What a weekend it was in our little town.  With Seven Peaks bringing top names such as Dierks Bentley, Miranda Lambert, Brothers Osbourne, Sam Bush and many others, to a larger than life stage, nestled in a picturesque meadow with views for days, local bluegrass rockstars, Rapidgrass, fit right into the line-up.  

While touring in France, the band learned that they had scored two spots in the Labor Day weekend festival.  Following up on Monday evening, mandolin player Alex Johnstone reminisced on the weekend, starting with “Did that even just happen?” 

Coleman Smith, owner of Coletrain Music Academy in South Main and the guy ripping on the fiddle, agreed. 

“It was an opportunity that most musicians only get to dream of,” he said. “Surrounded by musicians of that caliber that are also equally accommodating as they are talented is a dream come true for someone who has spent their life and devoted their life to music.”  

Jed Selby, owner of the Meadows venue and longtime booster and good friend of the band was very excited to see Rapidgrass experience Seven Peaks from the stage.

“It was a dream come true to have some of my best friends and awesome musicians take the big stage, particularly with someone as big as Dierks Bentley. I think their excitement was beyond belief, and it was really an opportunity of a lifetime.”

First up was their show in the Whiskey Row tent on the smaller stage of the two.  

“The small stage was a lot of local people. I looked out and saw a lot of Rapidgrass hats, and I saw a lot of friends,” Johnstone recounts. “There was a really cool personal aspect being on that stage. I felt a lot of love from the community.”  

Rumors were flying, and Johnstone “had a pretty good idea” that festival currator Dierks Bentley would be joining them on the stage.  

The moment Bentley walked out on stage was the first time Johnstone met him.  Without any rehearsal or conversation on what song the band was going to sing with Dierks, there were definite moments of the unknown, a few hiccups and a lot of laughter.  

“It was awesome he would be that musically vulnerable and on the spot with us. I thought it was really cool.”  The crowd got to cheer and dance to “Good Hearted Woman” and “On the Road Again” while basking in the spontaneity that ran throughout Seven Peaks.   

Sunday afternoon took Rapidgrass to the biggest stage they’ve ever played. 

“That stage was a cathedral. 

“The big stage was just crazy excitement. I’ve never gotten to hear my little mandolin out of that many speakers,” Johnstone recalls.  Once again, Rapidgrass got to share this stage with Bentley, as they covered Willie Nelson’s “Mamas Don’t Let Your Babies Grow Up to be Cowboys.”  

Being able to be at that venue and hearing songs written locally about a love for Buena Vista was a highlight.  

Lead singer Mark Morris led the band in “My Soul” which involved crowd interaction as lyrics about trail running on Midland Hill graced the ears of those present.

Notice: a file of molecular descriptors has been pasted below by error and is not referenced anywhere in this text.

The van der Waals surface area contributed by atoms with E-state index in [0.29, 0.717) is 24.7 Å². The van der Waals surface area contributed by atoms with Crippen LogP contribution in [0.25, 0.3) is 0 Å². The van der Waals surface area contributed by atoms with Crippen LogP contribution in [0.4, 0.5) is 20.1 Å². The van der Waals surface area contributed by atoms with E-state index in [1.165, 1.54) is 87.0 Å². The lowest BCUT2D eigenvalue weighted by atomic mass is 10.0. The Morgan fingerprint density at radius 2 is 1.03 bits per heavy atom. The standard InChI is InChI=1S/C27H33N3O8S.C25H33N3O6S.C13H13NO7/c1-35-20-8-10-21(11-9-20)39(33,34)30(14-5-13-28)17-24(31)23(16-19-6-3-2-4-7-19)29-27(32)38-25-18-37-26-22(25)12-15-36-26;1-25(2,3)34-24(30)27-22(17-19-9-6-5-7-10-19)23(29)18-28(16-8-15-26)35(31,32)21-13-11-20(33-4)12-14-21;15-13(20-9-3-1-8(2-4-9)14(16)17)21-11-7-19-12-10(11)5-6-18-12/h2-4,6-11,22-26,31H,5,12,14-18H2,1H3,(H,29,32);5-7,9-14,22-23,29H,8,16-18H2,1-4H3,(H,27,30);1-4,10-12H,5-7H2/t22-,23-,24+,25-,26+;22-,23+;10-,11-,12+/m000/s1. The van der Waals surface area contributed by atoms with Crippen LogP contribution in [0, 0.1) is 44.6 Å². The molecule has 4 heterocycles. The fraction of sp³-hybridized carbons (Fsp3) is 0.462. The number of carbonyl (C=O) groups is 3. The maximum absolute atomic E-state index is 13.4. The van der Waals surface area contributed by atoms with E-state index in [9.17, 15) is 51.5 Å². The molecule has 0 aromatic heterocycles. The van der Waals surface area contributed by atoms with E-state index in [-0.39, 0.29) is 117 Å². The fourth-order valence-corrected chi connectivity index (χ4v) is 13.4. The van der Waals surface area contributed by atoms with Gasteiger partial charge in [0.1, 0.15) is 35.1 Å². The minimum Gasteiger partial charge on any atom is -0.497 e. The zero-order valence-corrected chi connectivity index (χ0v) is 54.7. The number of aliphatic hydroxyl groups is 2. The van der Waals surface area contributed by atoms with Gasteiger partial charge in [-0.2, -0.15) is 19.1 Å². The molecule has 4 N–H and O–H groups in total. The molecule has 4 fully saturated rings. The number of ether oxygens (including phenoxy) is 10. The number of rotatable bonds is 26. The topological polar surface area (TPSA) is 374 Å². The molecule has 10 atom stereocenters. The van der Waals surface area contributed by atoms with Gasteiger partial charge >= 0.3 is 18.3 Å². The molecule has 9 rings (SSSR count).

The Live Nation team created quite the experience for both locals and musicians alike.  

“I think they made a great impression. The production was beautiful, the food was great, the backstage hospitality was great, and I think they were pretty respectful with the noise ending at a reasonable hour, and I’m a neighbor to the Meadows. I thought it was a great fit for Chaffee County,” says Johnstone.  

As far as Dierks goes, the band was impressed.  

Johnstone summed up the admiration: “He writes his own songs, sings his own songs, has a great sense of humor and he’s really loyal to the people he listened to as he was coming up in fame.  

“After meeting him and getting to sing with him, I will say he’s very honest about what he loves. He wears it on his sleeve. It was neat that all of these performers were his friends – a representation of his career and personal taste.  I gave him advice on a local trailhead, and he jotted it down in his phone. The guy is a superhero!”

Coleman Smith echoed the sentiment. 

“Dierks is my new favorite dude. He is about as rad as they come. I was blown away by how tangible he was, not only to his audience and fans, but also to each and every musician that he had there.  

“Every time I turned around he was thanking somebody, welcoming somebody, or he was on stage joining us for both sets, and I saw him doing numerous appearances with some of my favorite musicians in the world.”

A favorite moment for both Johnstone and Mark Morris, was the great tee-shirt reveal.  

“The most exciting part was when Dierks took off his jacket and revealed he was wearing a Rapidgrass shirt,” Morris said. “He actually didn’t tell anyone he was going to do that, and he comically snuck into my truck and grabbed a shirt and hat. After we sang ‘Pancho and Lefty,’ he took his jacket off and surprised the band by sporting a Rapidgrass shirt. What a cool guy!”

When asked whether or not Rapidgrass would want to come back a second year if it happens, Johnstone replied, “If it was up to me, I’d play that festival every year it happens.  I hope we’re in the club!”  

Smith agreed. “If we’re that lucky, it would be my honor.”  

At the end of a long weekend, there’s nowhere to go but up for this gem of a band that we’re so very lucky to call friends and neighbors.  

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